New Oaklawn Winner’s Circle Bell Represents ‘Love and Respect of the Horse’

A new winner’s circle bell has been installed at Oaklawn Park that will ring anytime a member of the winning connections dedicates a portion of the purse to Thoroughbred aftercare. (Photos by Ron Moquett)

A new sound will ring from the Oaklawn winner’s circle this weekend: the peal from a bell emblazoned with, “This bell rings for the love and respect of the horse.” Recently installed, a winning connection who dedicates a portion of the purse to aftercare is invited to ring it.

These donations go to the Arkansas Thoroughbred Retirement Program, which was established in 2021 by the Arkansas HBPA (Horsemen’s Benevolent and Protective Association) and Oaklawn Park. This organization helps Oaklawn-raced Thoroughbreds find second homes and careers.

The idea for the bell came from trainer Ron Moquett, an Arkansas HBPA board member who has conditioned many Oaklawn fan favorites, including 2020 champion sprinter Whitmore.

New winner's circle bell (Ron Moquett photo)

“Our board is always looking for innovative ways to bring attention to and help the people and the horses in our sport,” Moquett said. “We want to send a message about caring for our athletes when their racing careers are over.”  

Moquett said he thought about the bell at Saratoga. When it rings, horsemen know they have seven minutes to get to the paddock.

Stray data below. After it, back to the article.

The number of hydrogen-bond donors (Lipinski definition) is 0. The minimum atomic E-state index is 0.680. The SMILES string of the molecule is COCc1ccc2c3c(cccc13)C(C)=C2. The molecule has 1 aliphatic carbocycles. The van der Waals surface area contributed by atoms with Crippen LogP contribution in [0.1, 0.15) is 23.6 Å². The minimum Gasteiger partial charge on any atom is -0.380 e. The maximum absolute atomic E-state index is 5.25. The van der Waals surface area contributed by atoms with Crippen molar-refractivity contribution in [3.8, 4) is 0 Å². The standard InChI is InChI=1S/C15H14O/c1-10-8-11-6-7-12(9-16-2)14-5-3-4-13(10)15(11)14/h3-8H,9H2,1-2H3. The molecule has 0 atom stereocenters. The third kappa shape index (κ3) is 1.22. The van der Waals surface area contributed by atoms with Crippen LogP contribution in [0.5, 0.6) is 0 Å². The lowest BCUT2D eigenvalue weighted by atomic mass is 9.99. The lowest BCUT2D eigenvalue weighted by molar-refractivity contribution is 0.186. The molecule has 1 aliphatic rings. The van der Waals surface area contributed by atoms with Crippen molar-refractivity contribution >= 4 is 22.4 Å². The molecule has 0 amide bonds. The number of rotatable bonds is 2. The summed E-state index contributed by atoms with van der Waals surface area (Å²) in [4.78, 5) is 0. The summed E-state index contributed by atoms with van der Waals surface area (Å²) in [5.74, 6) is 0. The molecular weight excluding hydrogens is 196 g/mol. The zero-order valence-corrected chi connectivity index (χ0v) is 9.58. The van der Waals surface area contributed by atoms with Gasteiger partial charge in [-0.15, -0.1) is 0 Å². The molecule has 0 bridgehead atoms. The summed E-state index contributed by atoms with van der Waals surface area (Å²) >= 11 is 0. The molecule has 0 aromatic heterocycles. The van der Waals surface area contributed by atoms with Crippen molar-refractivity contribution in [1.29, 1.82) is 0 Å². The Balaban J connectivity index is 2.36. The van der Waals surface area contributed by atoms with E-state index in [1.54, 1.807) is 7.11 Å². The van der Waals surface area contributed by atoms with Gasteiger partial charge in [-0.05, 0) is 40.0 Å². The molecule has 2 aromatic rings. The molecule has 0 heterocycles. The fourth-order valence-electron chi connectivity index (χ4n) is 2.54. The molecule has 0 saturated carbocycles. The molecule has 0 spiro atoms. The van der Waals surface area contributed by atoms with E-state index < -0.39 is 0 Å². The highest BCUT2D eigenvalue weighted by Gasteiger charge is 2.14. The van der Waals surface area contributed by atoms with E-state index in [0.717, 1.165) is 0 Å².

“When ours rings, and people ask, ‘what does that bell mean?’ it will mean that people are talking about retired racehorses,” he said.

Moquett believes that the majority of the people in the industry are there for the love of the animal.

“There’s a lot of us in the background and the undercurrent doing everything we can to protect the horses,” he said. “We want to give people an avenue to make doing the right thing easy. I would like for people to be proud that they are proactively ensuring that horses that race at Oaklawn Park will be cared for.”  

Jeanette Milligan, executive director of the Arkansas HBPA, said any amount from a connection is welcome: anywhere from $200 to $1000 or beyond. The funds will transfer from the purse earnings directly to the aftercare program for an effortless, seamless transaction. 

“Everyone is the happiest when they win a race and are in the winner’s circle,” Milligan said. “It’s a great time to ask someone to spread the happiness and love and donate.”

The Arkansas Thoroughbred Retirement Program has taken in 27 retired racehorses since it formed in 2021. Jan Pettinger — who has been a pony rider at Oaklawn for more than 35 years — provides the foster farm and works with them.

Then the horses are eligible for the adoption process. So far, 18 have been adopted. Some have gone on to be pleasure horses, show horses, hunter jumpers, dressage horses, and therapy horses.

Only two weekends remain in Oaklawn’s season. Milligan said they are looking forward to taking the momentum from the bell’s first tones into the next season and growing the program.

For more information, visit the Arkansas Thoroughbred Retirement Program on Facebook or online.

The Jockey Club supports many aftercare initiatives including the Thoroughbred Aftercare Alliance, the only accrediting body in aftercare, and Thoroughbred Incentive Program (T.I.P.), which encourages the retraining of Thoroughbreds into other disciplines upon completion of careers. View all of the initiatives supported by The Jockey Club.

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